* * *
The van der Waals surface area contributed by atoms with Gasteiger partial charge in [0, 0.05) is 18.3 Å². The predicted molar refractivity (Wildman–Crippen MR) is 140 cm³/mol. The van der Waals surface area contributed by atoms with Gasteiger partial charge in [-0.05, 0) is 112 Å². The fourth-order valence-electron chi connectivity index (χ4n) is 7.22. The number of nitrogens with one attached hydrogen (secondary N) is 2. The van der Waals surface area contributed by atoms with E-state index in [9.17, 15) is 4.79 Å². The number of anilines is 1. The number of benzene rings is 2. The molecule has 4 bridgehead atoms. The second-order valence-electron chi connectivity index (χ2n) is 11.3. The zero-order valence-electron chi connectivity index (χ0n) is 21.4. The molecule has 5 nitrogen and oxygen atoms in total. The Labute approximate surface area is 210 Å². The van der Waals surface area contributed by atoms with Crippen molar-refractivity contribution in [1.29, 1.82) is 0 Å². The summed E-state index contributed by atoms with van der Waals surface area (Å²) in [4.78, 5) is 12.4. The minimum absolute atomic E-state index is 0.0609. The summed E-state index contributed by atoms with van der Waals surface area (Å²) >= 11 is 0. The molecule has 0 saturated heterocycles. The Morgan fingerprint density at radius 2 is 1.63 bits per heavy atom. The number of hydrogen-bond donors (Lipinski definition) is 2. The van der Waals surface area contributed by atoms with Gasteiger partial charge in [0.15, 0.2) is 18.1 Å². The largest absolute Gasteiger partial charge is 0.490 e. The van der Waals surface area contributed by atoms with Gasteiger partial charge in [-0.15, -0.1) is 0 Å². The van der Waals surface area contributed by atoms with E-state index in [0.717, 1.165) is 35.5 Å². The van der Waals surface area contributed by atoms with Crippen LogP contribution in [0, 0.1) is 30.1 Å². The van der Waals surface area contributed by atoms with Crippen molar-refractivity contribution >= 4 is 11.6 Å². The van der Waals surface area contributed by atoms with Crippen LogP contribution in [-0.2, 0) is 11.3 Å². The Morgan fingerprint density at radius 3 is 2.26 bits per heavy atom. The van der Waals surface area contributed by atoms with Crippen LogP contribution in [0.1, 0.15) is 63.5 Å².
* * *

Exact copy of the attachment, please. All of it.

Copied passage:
The van der Waals surface area contributed by atoms with Gasteiger partial charge in [0, 0.05) is 18.3 Å². The predicted molar refractivity (Wildman–Crippen MR) is 140 cm³/mol. The van der Waals surface area contributed by atoms with Gasteiger partial charge in [-0.05, 0) is 112 Å². The fourth-order valence-electron chi connectivity index (χ4n) is 7.22. The number of nitrogens with one attached hydrogen (secondary N) is 2. The van der Waals surface area contributed by atoms with E-state index in [9.17, 15) is 4.79 Å². The number of anilines is 1. The number of benzene rings is 2. The molecule has 4 bridgehead atoms. The second-order valence-electron chi connectivity index (χ2n) is 11.3. The zero-order valence-electron chi connectivity index (χ0n) is 21.4. The molecule has 5 nitrogen and oxygen atoms in total. The Labute approximate surface area is 210 Å². The van der Waals surface area contributed by atoms with Crippen molar-refractivity contribution in [1.29, 1.82) is 0 Å². The summed E-state index contributed by atoms with van der Waals surface area (Å²) in [4.78, 5) is 12.4. The minimum absolute atomic E-state index is 0.0609. The summed E-state index contributed by atoms with van der Waals surface area (Å²) >= 11 is 0. The molecule has 0 saturated heterocycles. The Morgan fingerprint density at radius 2 is 1.63 bits per heavy atom. The number of hydrogen-bond donors (Lipinski definition) is 2. The van der Waals surface area contributed by atoms with Gasteiger partial charge in [0.15, 0.2) is 18.1 Å². The largest absolute Gasteiger partial charge is 0.490 e. The van der Waals surface area contributed by atoms with Gasteiger partial charge in [-0.15, -0.1) is 0 Å². The van der Waals surface area contributed by atoms with E-state index in [0.717, 1.165) is 35.5 Å². The van der Waals surface area contributed by atoms with Crippen LogP contribution in [0, 0.1) is 30.1 Å². The van der Waals surface area contributed by atoms with Crippen molar-refractivity contribution >= 4 is 11.6 Å². The van der Waals surface area contributed by atoms with Crippen LogP contribution in [-0.2, 0) is 11.3 Å². The Morgan fingerprint density at radius 3 is 2.26 bits per heavy atom. The van der Waals surface area contributed by atoms with Crippen LogP contribution in [0.1, 0.15) is 63.5 Å².